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· 3 min read

In this post, I'll demonstrate 2 ways to perform custom sorting. It all happened when a client asked to sort a lookup table/dropdown in a specific order. S -> U -> N



|id |     name      |
| 1 | Complete (S) |
| 2 |Dropped out (U)|
| 3 |in progress (N)|
| 4 |Lost Funds (U) |

Usually what I'd do is adding a sort_order column to the table in the database and use it when querying the records. As such,

|id |     name      | sort_order |
|---|:-------------:|:---------- |
| 1 | Complete (S) | 1 |
| 2 |Dropped out (U)| 2 |
| 3 |in progress (N)| 4 |
| 4 |Lost Funds (U) | 3 |

and the query would simply be:

    SELECT *
FROM statuses
ORDER_BY sort_order

This is obviosly the cleanest and the recommended way to approach this problem.

However, in this particular case, we weren't at liberty to make changes to the database design. So, we had to discuss performing the sort at the query time with some other custom methods, OR processing it using JS (The application in question is Node.JS/Angular Application).

Solution1: Custom Order using SQL

The first Solution involved Regular expressions to extract the last bits of the names (S), (N), (U) Which are what will be used in the sorting

FROM statuses
CASE substring(name from '\([A-Z]\)')

Custom Order by processing the data in JS

Given that we already had a specific criteria for the sort (S -> U -> N), I created a variable sorter of those 3 values along with the corresponding desired order. Javascript sort function allows for custom comparing functions to be used in the sorting process. So, we will be creating this comparing function compare(). What this function basically does, is that it uses the same regular expression to extract the bit with the parantheses, For each element it finds the correspondoing order from the sorter variable and uses that as a comparer.

var compare = function(a, b) {
var sorter = [{value: "(S)", order: 1}, {value: "(U)", order: 2}, {value: "(N)", order: 3}]

var a_status =\([A-Z]\)/g)
var b_status =\([A-Z]\)/g)

return sorter.find(function(element) { return element.value == a_status[0]; }).order - sorter.find(function(element) { return element.value == b_status[0]; }).order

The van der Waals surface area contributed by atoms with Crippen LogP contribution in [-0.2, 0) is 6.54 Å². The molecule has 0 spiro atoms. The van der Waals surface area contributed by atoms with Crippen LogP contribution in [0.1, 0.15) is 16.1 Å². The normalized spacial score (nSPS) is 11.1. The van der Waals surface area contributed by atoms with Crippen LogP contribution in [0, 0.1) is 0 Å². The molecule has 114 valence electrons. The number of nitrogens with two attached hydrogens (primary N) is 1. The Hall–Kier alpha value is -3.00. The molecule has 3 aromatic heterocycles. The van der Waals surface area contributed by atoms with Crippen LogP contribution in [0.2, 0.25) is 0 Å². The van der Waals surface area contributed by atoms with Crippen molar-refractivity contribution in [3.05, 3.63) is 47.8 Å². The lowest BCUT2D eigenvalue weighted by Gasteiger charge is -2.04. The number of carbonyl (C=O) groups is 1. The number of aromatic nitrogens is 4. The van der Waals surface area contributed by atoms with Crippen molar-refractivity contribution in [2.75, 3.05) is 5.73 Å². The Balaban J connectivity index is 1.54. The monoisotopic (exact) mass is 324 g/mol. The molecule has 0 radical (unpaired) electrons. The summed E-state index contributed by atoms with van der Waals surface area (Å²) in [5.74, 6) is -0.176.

var sorted = release.sort(compare)

Eventually we opted to the second solution. We use an ORM Node Module and making the custom order in sql wouldn't have been as easy to implement.


I totally forgot about adding the sort_order Column until the time I wrote this blog. But again we weren't have been able to use it anyway. Cudos to Rubber Ducking!!!

· 2 min read

One small issue I faced while I was working on my portfolio website, was that I wanted the project modal to be able to open each other. For example. I wanted the portal modal to be able to reference all the other applications and API modals that it’s linked to. The problem was a little compound.

do I want to close the current modal before opening the other modal? Or do I want to stack the modals on top of each other?

Approach 1

What I first found as a solution was to make use of the two tags that bootstrap offers for modals data-dismiss="modal" and data-toggle=“modal”.

<a href="#" data-dismiss="modal" data-toggle="modal">This is the link to the other modal</a>

This worked fine. It closes the portal modal and opens the next modal. BUT for some reason, the second modal wouldn’t scroll. And since the modal background was a little transparent, I could see the page behind the modal scrolling 🤔

Approach 2

Another fast an easy solution was to use JQuery to toggle the modal.

<a id="modalTogglerBtn">This is the link to the other modal</a>
$("modalTogglerBtn").on("click", function(){

This did the trick. Not really. The new modal would open and it would scroll. So what was the problem? As I close the modal on top of the stack. The same problem of not being able to scroll on the modal would happen to the first modal.(The one down the stack).

Here’s the problem then, something with the modal messes the scrolling up and transfer it from the modals back to the body.

Approach 3 (The Solution) 🎉

So here’s what I found out. Bootstrap, upon the creation, adds a modal-open class to the body tag. This class is what causes the scrolling behavior to be focused in the modals rather than the body itself. As we would close the top modal, bootstrap would remove that class from the body tag. That's why neither of the first approaches worked. So we need a why or a mechanism to check for open modals first before removing that tag.

$(document).on('', function (event) {
if ($('.modal:visible').length) {

The is invoked when the modal is fully hidden (after CSS transitions have completed) Ref.JavaScript · Bootstrap . Modal Events